A workplace environment that isolates people from one another is a source of stress for a lot of people. However, it is unresolved conflict that causes eventual burnout. Perhaps you have a toxic work colleague that wears you down, or you feel undermined by a colleague or your boss who is constantly micromanaging your work. The dynamics of your work environment greatly affects your job satisfaction. Feeling a sense of community is a natural prehistoric factor for human happiness. When we experience conflict, it normally leads to hostility, feelings of a lack of support and as a result, raised stress levels.

5 – Unfair policies and decisions

Do you believe that you receive unfair treatment at work? For example, do other people get praised for your work? Do other employees get more flexibility with their work times? Have you been regularly criticized for something that others get away with? Bias and unfair treatment demoralises us and is a direct cause of burnout.

6 – Conflict of values

Do you notice your motivation to work hard for your company starting to significantly drop? Think back to the values, ideals and motivations that first attracted you to the job. Do you feel that they have changed? Shared values are extremely important in the workplace, knowing you are all working towards the same goal and ideals creates more motivation and satisfaction. When we start to feel our values are no longer shared or at least discussed, then we start the descent into burnout.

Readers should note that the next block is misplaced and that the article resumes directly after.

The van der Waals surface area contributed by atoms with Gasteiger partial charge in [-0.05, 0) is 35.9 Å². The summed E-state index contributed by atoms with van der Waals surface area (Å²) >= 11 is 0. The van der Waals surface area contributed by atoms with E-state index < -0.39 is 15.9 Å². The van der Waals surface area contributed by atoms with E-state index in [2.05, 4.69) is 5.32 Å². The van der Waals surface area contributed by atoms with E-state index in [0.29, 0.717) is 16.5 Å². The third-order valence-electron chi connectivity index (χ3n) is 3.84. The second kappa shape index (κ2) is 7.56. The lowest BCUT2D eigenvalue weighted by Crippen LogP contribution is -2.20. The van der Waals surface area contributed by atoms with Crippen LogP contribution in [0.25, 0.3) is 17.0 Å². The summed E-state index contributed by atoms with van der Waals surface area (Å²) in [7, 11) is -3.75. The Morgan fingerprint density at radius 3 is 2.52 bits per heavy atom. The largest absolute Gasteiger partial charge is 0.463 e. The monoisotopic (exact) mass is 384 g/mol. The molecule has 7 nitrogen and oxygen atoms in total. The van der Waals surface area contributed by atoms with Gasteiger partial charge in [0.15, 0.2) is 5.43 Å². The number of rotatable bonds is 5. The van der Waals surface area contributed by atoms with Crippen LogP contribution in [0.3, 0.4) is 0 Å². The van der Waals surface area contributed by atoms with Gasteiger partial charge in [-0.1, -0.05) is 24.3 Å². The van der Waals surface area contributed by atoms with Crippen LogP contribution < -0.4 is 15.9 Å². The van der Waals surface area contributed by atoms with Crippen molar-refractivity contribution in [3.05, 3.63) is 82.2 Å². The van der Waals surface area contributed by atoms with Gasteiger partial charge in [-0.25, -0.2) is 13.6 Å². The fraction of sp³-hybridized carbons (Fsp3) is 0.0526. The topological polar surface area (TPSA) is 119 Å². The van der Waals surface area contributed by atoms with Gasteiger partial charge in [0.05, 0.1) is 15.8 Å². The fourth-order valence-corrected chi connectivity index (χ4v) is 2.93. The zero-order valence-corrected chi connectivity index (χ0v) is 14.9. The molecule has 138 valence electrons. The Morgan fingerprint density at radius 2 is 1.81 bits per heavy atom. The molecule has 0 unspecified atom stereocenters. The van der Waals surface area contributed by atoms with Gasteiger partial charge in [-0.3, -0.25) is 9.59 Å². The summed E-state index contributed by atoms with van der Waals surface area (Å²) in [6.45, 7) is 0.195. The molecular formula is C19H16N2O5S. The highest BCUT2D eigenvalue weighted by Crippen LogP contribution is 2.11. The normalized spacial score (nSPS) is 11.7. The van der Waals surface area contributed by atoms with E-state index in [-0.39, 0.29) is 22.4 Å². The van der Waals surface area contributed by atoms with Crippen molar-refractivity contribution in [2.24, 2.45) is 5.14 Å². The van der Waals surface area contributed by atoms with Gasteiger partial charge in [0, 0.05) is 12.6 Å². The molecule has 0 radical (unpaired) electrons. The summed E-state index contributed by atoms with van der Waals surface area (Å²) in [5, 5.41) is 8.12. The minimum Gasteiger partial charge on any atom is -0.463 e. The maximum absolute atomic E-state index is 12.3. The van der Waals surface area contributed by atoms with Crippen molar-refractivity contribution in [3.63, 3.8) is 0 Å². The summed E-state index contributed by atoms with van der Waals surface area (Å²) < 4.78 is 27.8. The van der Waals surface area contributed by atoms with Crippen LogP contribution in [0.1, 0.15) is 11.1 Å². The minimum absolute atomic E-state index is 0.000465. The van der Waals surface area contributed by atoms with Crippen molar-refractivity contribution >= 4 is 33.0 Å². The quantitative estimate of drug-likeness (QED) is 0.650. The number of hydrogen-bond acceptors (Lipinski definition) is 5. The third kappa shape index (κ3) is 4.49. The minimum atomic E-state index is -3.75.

Spotting and understanding these causes is extremely important for your mental wellbeing at work. Visit Journify to discover how to manage and prevent burnout for yourself.

About the author: Sasha Worrall is a writer, professional musician and health nerd based in the UK. She is passionate about understanding mental and physical health and has spent many years learning from techniques around the world. When not working she can be found wandering the local farmer’s market, reading in a cosy cafe or cooking for the people she loves. You can find her on Instagram at @sashaworrall.